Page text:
work began on bringing down the city’s walls, the elders

opened their gates and came out begging for mercy. The

gateway to Egypt surrendered.

One siege had been averted, but another greater one

loomed ahead. Jerusalem’s defenders would surely resist more

vigorously than their compatriots at Ascalon. Ascalon’s value

lay only in its geographic location, but Jerusalem was the

Holy City, the city of Christ. To give it up without a fight would

be to give up the heart of Christianity. Saladin recognized the

significance of Jerusalem to the Christians, so he chose to offer

the people of the city very liberal terms of surrender before

marching on it. The sultan cordially received an embassy from

Jerusalem while camped outside Ascalon and demonstrated his

legendary generosity. Saladin promised a siege but not a serious

one. The Muslim army would take up positions around

Jerusalem, according to the plan he outlined, but daily life

within its walls could proceed unmolested. Farmers supplying

the city with food could continue to till their fields and feed

Jerusalem’s population without fear. In return, the city had to

agree to surrender without armed resistance if no Frankish

army came to its rescue by the following spring. Saladin

furthermore assured them that the citizens of Jerusalem would

not be harmed.

Much to his surprise and chagrin, the men rejected all of

Saladin’s terms out of hand. Rather than give Jerusalem to the

Muslims, the ambassadors swore that they and their colleagues

would “die in defense of the Lord’s sepulcher, for how could we


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2: Leonard de Selva/ Corbis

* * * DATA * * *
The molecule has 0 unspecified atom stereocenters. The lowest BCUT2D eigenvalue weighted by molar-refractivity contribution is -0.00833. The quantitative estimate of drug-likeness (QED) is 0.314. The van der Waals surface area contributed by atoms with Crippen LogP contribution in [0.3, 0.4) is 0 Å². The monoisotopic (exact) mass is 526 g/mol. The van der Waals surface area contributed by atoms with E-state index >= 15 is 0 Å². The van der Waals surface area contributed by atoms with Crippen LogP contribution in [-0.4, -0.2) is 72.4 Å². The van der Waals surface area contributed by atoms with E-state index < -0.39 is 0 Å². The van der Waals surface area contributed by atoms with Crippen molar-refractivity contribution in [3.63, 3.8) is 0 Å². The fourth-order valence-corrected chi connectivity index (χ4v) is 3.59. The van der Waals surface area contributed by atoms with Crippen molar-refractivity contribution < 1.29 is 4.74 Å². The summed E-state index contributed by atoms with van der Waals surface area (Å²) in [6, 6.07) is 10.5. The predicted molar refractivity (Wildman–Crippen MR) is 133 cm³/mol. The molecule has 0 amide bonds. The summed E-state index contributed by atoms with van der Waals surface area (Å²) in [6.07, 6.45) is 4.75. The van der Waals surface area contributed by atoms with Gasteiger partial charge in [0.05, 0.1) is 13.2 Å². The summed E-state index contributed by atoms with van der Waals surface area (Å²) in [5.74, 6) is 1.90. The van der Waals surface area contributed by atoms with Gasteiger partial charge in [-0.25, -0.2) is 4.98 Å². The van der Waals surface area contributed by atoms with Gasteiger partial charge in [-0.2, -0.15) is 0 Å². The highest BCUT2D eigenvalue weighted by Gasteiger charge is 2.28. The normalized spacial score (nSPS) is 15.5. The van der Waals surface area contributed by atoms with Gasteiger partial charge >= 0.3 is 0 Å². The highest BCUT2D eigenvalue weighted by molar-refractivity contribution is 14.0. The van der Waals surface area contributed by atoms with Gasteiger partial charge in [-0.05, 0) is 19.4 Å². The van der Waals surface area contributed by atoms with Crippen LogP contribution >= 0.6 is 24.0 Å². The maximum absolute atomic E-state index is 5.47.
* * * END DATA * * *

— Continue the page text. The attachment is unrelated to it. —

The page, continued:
13: Hulton Archive/Getty Images
18: Archivo Iconographico, S.A./ Corbis
21: Archivo Iconographico, S.A./ Corbis
24: Hulton Archive/Getty Images
29: Hulton-Deutsch Collection/Corbis
32: Archivo Iconographico, S.A./ Corbis
36: K.M. Westermann/Corbis
41: Bettmann/Corbis
45: Bettmann/Corbis
50: Richard T. Nowitz
53: Historical Picture Archive/Corbis
57: Michael Masan Historic


61: Corbis
65: Bettmann/Corbis
68: Hulton Archive/Getty Images
71: Gianni Dagli Orti/ Corbis
75: Hierophant Collection
78: Historical Picture Archive/Corbis
81: Paul A. Souders/Corbis
85: Historical Picture Archive/Corbis
89: Bettmann/Corbis
92: David Rubinger/Corbis
98: Bettmann/Corbis
101: Hulton Archive/Getty Images
105: Corbis


Cover: Hierophant Collection
Frontis: SEF/Art Resource. NY

Page 119


JOHN DAVENPORT holds a Ph.D. from the University of Connecticut and
currently teaches at St. Raymond School in Menlo Park, California. He lives
in San Carlos, California, with his wife, Jennifer, and his two sons, William
and Andrew.


ARTHUR M. SCHLESINGER JR. is the leading American historian of our time. He
won the Pulitzer Prize for his book The Age of Jackson (1945) and again for a
chronicle of the Kennedy administration, A Thousand Days (1965), which also
won the National Book Award. Professor Schlesinger is the Albert Schweitzer
Professor of the Humanities at the City University of New York and has
been involved in several other Chelsea House projects, including the series